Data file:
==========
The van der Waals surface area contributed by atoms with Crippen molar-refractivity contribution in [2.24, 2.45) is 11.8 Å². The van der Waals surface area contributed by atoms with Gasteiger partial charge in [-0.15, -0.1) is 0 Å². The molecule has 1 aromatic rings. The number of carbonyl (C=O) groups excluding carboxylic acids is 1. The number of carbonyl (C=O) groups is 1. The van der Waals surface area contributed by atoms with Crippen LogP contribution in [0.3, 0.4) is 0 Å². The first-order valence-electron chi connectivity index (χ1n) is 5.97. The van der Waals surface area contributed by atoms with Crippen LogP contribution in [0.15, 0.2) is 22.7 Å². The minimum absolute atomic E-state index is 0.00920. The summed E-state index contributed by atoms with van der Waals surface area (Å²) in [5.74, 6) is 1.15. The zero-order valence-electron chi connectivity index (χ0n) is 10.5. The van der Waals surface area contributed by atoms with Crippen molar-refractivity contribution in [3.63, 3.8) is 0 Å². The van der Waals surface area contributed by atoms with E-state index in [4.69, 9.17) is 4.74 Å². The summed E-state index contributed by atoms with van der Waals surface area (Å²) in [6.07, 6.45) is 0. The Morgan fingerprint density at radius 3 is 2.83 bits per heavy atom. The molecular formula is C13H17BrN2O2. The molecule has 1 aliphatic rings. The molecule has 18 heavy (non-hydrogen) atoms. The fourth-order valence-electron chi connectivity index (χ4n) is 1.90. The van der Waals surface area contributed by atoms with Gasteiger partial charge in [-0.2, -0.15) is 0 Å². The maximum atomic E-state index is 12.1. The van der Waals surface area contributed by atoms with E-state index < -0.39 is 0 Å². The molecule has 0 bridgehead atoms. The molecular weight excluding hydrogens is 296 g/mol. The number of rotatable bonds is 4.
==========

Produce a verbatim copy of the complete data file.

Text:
The van der Waals surface area contributed by atoms with Crippen molar-refractivity contribution in [2.24, 2.45) is 11.8 Å². The van der Waals surface area contributed by atoms with Gasteiger partial charge in [-0.15, -0.1) is 0 Å². The molecule has 1 aromatic rings. The number of carbonyl (C=O) groups excluding carboxylic acids is 1. The number of carbonyl (C=O) groups is 1. The van der Waals surface area contributed by atoms with Crippen LogP contribution in [0.3, 0.4) is 0 Å². The first-order valence-electron chi connectivity index (χ1n) is 5.97. The van der Waals surface area contributed by atoms with Crippen LogP contribution in [0.15, 0.2) is 22.7 Å². The minimum absolute atomic E-state index is 0.00920. The summed E-state index contributed by atoms with van der Waals surface area (Å²) in [5.74, 6) is 1.15. The zero-order valence-electron chi connectivity index (χ0n) is 10.5. The van der Waals surface area contributed by atoms with Crippen molar-refractivity contribution in [3.63, 3.8) is 0 Å². The van der Waals surface area contributed by atoms with E-state index in [4.69, 9.17) is 4.74 Å². The summed E-state index contributed by atoms with van der Waals surface area (Å²) in [6.07, 6.45) is 0. The Morgan fingerprint density at radius 3 is 2.83 bits per heavy atom. The molecular formula is C13H17BrN2O2. The molecule has 1 aliphatic rings. The molecule has 18 heavy (non-hydrogen) atoms. The fourth-order valence-electron chi connectivity index (χ4n) is 1.90. The van der Waals surface area contributed by atoms with Gasteiger partial charge in [-0.2, -0.15) is 0 Å². The maximum atomic E-state index is 12.1. The van der Waals surface area contributed by atoms with E-state index < -0.39 is 0 Å². The molecule has 0 bridgehead atoms. The molecular weight excluding hydrogens is 296 g/mol. The number of rotatable bonds is 4.